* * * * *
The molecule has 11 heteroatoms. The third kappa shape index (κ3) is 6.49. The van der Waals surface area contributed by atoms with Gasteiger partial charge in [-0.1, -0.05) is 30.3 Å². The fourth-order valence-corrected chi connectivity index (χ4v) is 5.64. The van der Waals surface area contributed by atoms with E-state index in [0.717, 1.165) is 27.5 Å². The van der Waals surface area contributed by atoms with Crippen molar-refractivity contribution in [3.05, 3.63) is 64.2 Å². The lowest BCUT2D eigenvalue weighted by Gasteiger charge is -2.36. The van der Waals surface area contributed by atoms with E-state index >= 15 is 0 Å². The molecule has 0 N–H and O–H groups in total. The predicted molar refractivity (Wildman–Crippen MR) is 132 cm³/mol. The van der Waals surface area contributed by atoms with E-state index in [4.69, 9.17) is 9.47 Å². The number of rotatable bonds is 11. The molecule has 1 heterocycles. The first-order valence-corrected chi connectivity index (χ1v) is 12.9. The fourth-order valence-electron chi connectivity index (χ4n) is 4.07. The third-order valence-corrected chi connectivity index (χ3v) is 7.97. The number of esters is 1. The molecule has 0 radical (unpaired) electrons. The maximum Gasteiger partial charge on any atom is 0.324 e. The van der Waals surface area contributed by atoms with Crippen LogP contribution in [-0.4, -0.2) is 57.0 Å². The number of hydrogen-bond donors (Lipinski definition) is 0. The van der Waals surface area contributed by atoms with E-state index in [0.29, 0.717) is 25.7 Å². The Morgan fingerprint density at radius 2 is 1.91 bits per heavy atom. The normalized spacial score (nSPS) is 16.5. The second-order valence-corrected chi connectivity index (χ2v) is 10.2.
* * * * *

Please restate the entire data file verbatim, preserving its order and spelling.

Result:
The molecule has 11 heteroatoms. The third kappa shape index (κ3) is 6.49. The van der Waals surface area contributed by atoms with Gasteiger partial charge in [-0.1, -0.05) is 30.3 Å². The fourth-order valence-corrected chi connectivity index (χ4v) is 5.64. The van der Waals surface area contributed by atoms with E-state index in [0.717, 1.165) is 27.5 Å². The van der Waals surface area contributed by atoms with Crippen molar-refractivity contribution in [3.05, 3.63) is 64.2 Å². The lowest BCUT2D eigenvalue weighted by Gasteiger charge is -2.36. The van der Waals surface area contributed by atoms with E-state index >= 15 is 0 Å². The molecule has 0 N–H and O–H groups in total. The predicted molar refractivity (Wildman–Crippen MR) is 132 cm³/mol. The van der Waals surface area contributed by atoms with E-state index in [4.69, 9.17) is 9.47 Å². The number of rotatable bonds is 11. The molecule has 1 heterocycles. The first-order valence-corrected chi connectivity index (χ1v) is 12.9. The fourth-order valence-electron chi connectivity index (χ4n) is 4.07. The third-order valence-corrected chi connectivity index (χ3v) is 7.97. The number of esters is 1. The molecule has 0 radical (unpaired) electrons. The maximum Gasteiger partial charge on any atom is 0.324 e. The van der Waals surface area contributed by atoms with Crippen LogP contribution in [-0.4, -0.2) is 57.0 Å². The number of hydrogen-bond donors (Lipinski definition) is 0. The van der Waals surface area contributed by atoms with E-state index in [0.29, 0.717) is 25.7 Å². The Morgan fingerprint density at radius 2 is 1.91 bits per heavy atom. The normalized spacial score (nSPS) is 16.5. The second-order valence-corrected chi connectivity index (χ2v) is 10.2.